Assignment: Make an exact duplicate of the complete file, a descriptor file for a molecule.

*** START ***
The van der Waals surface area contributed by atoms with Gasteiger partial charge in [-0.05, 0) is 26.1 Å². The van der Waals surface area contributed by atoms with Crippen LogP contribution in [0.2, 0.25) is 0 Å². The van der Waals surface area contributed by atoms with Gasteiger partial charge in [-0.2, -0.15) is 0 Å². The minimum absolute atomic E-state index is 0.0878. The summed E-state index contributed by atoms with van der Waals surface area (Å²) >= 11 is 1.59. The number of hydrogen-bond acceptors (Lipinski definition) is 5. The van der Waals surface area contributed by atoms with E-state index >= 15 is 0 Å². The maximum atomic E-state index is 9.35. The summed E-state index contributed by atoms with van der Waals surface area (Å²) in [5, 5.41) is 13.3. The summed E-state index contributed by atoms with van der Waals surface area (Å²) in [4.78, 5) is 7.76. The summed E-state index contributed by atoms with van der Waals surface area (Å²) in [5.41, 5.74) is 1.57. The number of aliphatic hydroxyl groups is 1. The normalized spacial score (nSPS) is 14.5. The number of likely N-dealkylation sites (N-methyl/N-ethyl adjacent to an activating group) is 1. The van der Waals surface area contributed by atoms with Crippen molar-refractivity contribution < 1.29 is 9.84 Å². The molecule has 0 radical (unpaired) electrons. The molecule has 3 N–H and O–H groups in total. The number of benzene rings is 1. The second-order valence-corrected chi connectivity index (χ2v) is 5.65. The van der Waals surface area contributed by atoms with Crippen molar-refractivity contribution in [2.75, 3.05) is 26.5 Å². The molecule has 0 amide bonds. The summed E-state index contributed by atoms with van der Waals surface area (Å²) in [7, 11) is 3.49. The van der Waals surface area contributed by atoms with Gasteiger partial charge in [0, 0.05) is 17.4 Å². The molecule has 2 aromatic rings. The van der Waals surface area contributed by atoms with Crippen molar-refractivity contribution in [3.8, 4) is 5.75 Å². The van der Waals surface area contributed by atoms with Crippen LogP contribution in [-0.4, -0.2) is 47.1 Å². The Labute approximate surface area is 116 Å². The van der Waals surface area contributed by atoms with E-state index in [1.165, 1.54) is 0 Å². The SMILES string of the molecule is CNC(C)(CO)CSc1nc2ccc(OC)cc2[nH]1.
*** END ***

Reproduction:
The van der Waals surface area contributed by atoms with Gasteiger partial charge in [-0.05, 0) is 26.1 Å². The van der Waals surface area contributed by atoms with Crippen LogP contribution in [0.2, 0.25) is 0 Å². The van der Waals surface area contributed by atoms with Gasteiger partial charge in [-0.2, -0.15) is 0 Å². The minimum absolute atomic E-state index is 0.0878. The summed E-state index contributed by atoms with van der Waals surface area (Å²) >= 11 is 1.59. The number of hydrogen-bond acceptors (Lipinski definition) is 5. The van der Waals surface area contributed by atoms with E-state index >= 15 is 0 Å². The maximum atomic E-state index is 9.35. The summed E-state index contributed by atoms with van der Waals surface area (Å²) in [5, 5.41) is 13.3. The summed E-state index contributed by atoms with van der Waals surface area (Å²) in [4.78, 5) is 7.76. The summed E-state index contributed by atoms with van der Waals surface area (Å²) in [5.41, 5.74) is 1.57. The number of aliphatic hydroxyl groups is 1. The normalized spacial score (nSPS) is 14.5. The number of likely N-dealkylation sites (N-methyl/N-ethyl adjacent to an activating group) is 1. The van der Waals surface area contributed by atoms with Crippen molar-refractivity contribution < 1.29 is 9.84 Å². The molecule has 0 radical (unpaired) electrons. The molecule has 3 N–H and O–H groups in total. The number of benzene rings is 1. The second-order valence-corrected chi connectivity index (χ2v) is 5.65. The van der Waals surface area contributed by atoms with Crippen molar-refractivity contribution in [2.75, 3.05) is 26.5 Å². The molecule has 0 amide bonds. The summed E-state index contributed by atoms with van der Waals surface area (Å²) in [7, 11) is 3.49. The van der Waals surface area contributed by atoms with Gasteiger partial charge in [0, 0.05) is 17.4 Å². The molecule has 2 aromatic rings. The van der Waals surface area contributed by atoms with Crippen molar-refractivity contribution in [3.8, 4) is 5.75 Å². The van der Waals surface area contributed by atoms with Crippen LogP contribution in [-0.4, -0.2) is 47.1 Å². The Labute approximate surface area is 116 Å². The van der Waals surface area contributed by atoms with E-state index in [1.165, 1.54) is 0 Å². The SMILES string of the molecule is CNC(C)(CO)CSc1nc2ccc(OC)cc2[nH]1.